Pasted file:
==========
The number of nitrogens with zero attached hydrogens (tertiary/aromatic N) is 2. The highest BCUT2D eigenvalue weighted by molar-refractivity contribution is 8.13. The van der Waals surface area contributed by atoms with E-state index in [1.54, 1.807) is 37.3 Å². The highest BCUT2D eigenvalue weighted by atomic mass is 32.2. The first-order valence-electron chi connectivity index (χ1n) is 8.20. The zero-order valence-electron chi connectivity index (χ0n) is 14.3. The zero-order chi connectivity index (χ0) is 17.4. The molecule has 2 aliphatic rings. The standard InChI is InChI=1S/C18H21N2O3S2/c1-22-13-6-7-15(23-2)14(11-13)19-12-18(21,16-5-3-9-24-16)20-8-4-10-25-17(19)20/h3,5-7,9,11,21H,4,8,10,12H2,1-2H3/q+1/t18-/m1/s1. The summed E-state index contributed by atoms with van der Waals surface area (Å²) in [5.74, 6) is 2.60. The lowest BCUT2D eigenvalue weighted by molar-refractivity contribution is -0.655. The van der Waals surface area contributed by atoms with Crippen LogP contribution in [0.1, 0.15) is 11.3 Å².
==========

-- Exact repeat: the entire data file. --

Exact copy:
The number of nitrogens with zero attached hydrogens (tertiary/aromatic N) is 2. The highest BCUT2D eigenvalue weighted by molar-refractivity contribution is 8.13. The van der Waals surface area contributed by atoms with E-state index in [1.54, 1.807) is 37.3 Å². The highest BCUT2D eigenvalue weighted by atomic mass is 32.2. The first-order valence-electron chi connectivity index (χ1n) is 8.20. The zero-order valence-electron chi connectivity index (χ0n) is 14.3. The zero-order chi connectivity index (χ0) is 17.4. The molecule has 2 aliphatic rings. The standard InChI is InChI=1S/C18H21N2O3S2/c1-22-13-6-7-15(23-2)14(11-13)19-12-18(21,16-5-3-9-24-16)20-8-4-10-25-17(19)20/h3,5-7,9,11,21H,4,8,10,12H2,1-2H3/q+1/t18-/m1/s1. The summed E-state index contributed by atoms with van der Waals surface area (Å²) in [5.74, 6) is 2.60. The lowest BCUT2D eigenvalue weighted by molar-refractivity contribution is -0.655. The van der Waals surface area contributed by atoms with Crippen LogP contribution in [0.1, 0.15) is 11.3 Å².